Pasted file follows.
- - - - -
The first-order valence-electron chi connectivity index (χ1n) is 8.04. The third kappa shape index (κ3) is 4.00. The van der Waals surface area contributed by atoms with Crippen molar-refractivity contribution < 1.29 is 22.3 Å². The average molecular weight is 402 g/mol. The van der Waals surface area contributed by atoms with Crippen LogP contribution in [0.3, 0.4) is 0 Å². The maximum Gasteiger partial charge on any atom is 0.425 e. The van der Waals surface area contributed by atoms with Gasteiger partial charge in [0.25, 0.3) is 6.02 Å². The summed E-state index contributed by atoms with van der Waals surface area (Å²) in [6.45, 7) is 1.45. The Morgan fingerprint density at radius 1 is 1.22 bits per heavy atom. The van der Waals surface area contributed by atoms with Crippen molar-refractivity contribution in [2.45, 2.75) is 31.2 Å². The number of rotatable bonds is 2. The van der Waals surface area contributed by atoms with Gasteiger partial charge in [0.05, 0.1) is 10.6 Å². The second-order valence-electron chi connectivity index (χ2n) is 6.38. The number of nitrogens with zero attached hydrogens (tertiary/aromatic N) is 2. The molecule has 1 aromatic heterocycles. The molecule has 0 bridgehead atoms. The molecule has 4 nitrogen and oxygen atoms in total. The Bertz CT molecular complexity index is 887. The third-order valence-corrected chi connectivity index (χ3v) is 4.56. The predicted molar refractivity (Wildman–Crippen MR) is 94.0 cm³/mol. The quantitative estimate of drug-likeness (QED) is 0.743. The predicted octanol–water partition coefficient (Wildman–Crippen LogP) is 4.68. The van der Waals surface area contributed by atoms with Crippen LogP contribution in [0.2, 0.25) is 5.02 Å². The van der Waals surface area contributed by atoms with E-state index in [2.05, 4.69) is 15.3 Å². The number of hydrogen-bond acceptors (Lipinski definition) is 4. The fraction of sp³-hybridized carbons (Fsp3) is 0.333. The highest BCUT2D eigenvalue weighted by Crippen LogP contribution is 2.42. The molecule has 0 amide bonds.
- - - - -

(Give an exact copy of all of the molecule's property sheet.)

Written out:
The first-order valence-electron chi connectivity index (χ1n) is 8.04. The third kappa shape index (κ3) is 4.00. The van der Waals surface area contributed by atoms with Crippen molar-refractivity contribution < 1.29 is 22.3 Å². The average molecular weight is 402 g/mol. The van der Waals surface area contributed by atoms with Crippen LogP contribution in [0.3, 0.4) is 0 Å². The maximum Gasteiger partial charge on any atom is 0.425 e. The van der Waals surface area contributed by atoms with Gasteiger partial charge in [0.25, 0.3) is 6.02 Å². The summed E-state index contributed by atoms with van der Waals surface area (Å²) in [6.45, 7) is 1.45. The Morgan fingerprint density at radius 1 is 1.22 bits per heavy atom. The van der Waals surface area contributed by atoms with Crippen molar-refractivity contribution in [2.45, 2.75) is 31.2 Å². The number of rotatable bonds is 2. The van der Waals surface area contributed by atoms with Gasteiger partial charge in [0.05, 0.1) is 10.6 Å². The second-order valence-electron chi connectivity index (χ2n) is 6.38. The number of nitrogens with zero attached hydrogens (tertiary/aromatic N) is 2. The molecule has 1 aromatic heterocycles. The molecule has 0 bridgehead atoms. The molecule has 4 nitrogen and oxygen atoms in total. The Bertz CT molecular complexity index is 887. The third-order valence-corrected chi connectivity index (χ3v) is 4.56. The predicted molar refractivity (Wildman–Crippen MR) is 94.0 cm³/mol. The quantitative estimate of drug-likeness (QED) is 0.743. The predicted octanol–water partition coefficient (Wildman–Crippen LogP) is 4.68. The van der Waals surface area contributed by atoms with Crippen LogP contribution in [0.2, 0.25) is 5.02 Å². The van der Waals surface area contributed by atoms with E-state index in [2.05, 4.69) is 15.3 Å². The number of hydrogen-bond acceptors (Lipinski definition) is 4. The fraction of sp³-hybridized carbons (Fsp3) is 0.333. The highest BCUT2D eigenvalue weighted by Crippen LogP contribution is 2.42. The molecule has 0 amide bonds.